Anecdotes Concerning Abigail (Macy) Stanton

In 1919, Robert Smith, Barnesville, Ohio, wrote, “Soon after her husband’s death, Abigail Stanton turned her face towards the remote and almost unexplored wilderness west of the Ohio River. She made the journey with a considerable body, all members of the Society of Friends, who, like herself, felt the gall of slavery’s presence too keenly to remain under its shadow. They crossed the river at Portland, now known as Rayland. The trees had to be felled before the teams could proceed. Abigail Stanton’s wagon is said to have been the first to enter this section of the country. They got to Concord, now called Colerain, by First-day. Here they stopped, rolled some logs together, sat down, and felt they had a very good meeting.

“The Stantons located one mile west of Mount Pleasant, Ohio, on a tract of land containing four hundred and eighty acres. Surrounded by the difficulties of pioneer life, Abigail established a home under an administration so wise that as her children grew and passed out into the world, it was to positions of honor and usefulness.

“Her son Henry was the first person to do his harvesting in Mount Pleasant Township, Jefferson County, Ohio, without furnishing his men with liquor. He told them one morning that he felt that he could not do it. They all left, but two of them came back the next morning and with some other help he got his harvesting done more easily than usual.” 


In 1919, Byron Stanton, Cincinnati, Ohio, wrote, “Of the children of Benjamin and Abigail Stanton, all except David married members of the Society of Friends. At the time of the division of that Society, Sarah Williams and Henry Stanton and their families sided with the branch called Orthodox and the others with the branch known as Hicksites.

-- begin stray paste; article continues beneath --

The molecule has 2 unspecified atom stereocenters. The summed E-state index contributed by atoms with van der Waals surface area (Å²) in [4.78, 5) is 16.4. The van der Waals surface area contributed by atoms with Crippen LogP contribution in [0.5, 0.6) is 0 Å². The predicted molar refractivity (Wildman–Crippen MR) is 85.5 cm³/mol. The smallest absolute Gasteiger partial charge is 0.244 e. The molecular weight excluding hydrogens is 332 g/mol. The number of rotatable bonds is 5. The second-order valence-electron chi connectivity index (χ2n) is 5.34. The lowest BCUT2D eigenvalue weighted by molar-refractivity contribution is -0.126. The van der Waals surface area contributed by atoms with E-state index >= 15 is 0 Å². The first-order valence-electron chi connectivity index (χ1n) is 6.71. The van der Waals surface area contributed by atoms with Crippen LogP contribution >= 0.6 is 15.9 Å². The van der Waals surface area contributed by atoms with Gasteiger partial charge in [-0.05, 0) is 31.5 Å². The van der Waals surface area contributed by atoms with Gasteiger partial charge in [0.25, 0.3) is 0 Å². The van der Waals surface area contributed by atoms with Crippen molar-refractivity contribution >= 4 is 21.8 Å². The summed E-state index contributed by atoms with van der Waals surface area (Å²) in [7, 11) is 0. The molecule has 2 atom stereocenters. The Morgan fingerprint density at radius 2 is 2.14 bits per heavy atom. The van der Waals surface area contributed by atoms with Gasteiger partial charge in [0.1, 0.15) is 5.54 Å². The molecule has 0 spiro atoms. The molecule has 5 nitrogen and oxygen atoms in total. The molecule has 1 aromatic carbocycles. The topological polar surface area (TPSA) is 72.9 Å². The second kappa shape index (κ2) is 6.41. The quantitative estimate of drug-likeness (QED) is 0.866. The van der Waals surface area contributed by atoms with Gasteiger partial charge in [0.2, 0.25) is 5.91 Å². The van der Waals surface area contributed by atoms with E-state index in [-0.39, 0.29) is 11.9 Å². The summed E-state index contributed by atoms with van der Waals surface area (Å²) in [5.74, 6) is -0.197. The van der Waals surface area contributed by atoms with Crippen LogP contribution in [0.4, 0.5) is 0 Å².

“Of the eighty-two grandchildren of Benjamin and Abigail, sixty-eight arrived at the age of majority, fourteen died between the age of a few months and seventeen years.”


An unknown author wrote, “Abigail Stanton was a widow twenty-seven years. She had in her time five broken bones, the first when thirty years old. She, with her husband and other Friends, were going horseback to New Garden to attend their Yearly Meeting, a distance of two hundred miles. When they were about half way there, her creature stumbled and threw her off and broke her wrist. They splintered it with oak leaves and she put it in a sling and sent on, rather than be left alone or have her husband stay from meeting.

“About the year 1794 she fell at the doorstep and broke her ankle very badly. Then, soon after she came to Ohio, she was going to a neighbor’s and went to get over the fence and the top rail rolled off and threw her back and she fell on her wrist and broke it. Some time between that and 1810 she got on horseback and the horse reared and threw her off, breaking both bones of one leg below the knee, which always remained crooked, so she used a crutch or crutches as long as she lived.

“The summer of 1810 she [about 57] was walking in the yard and fell and broke her thigh, but with all her cripplements she rode on horseback. I well remember seeing her and father start off to ride eight miles to Harrisville about three weeks before her death [1825 at 82]. She rode on one creature and he or another, carried her crutch and in a pair of leather saddle bags on the saddle under him was her wardrobe, a very common way of transportation in those days."


Debora H. Webster wrote, “Great-great-great-grandmother Abigail (Macy) Stanton, when she and her children were moving from North Carolina to Ohio, camped at night. Grand-mother, to make her Quaker bonnet safe for the night, pulled down a limb of a nearby tree and tied her bonnet to it. During the night the bonnet was stolen and she had to continue her journey without one.”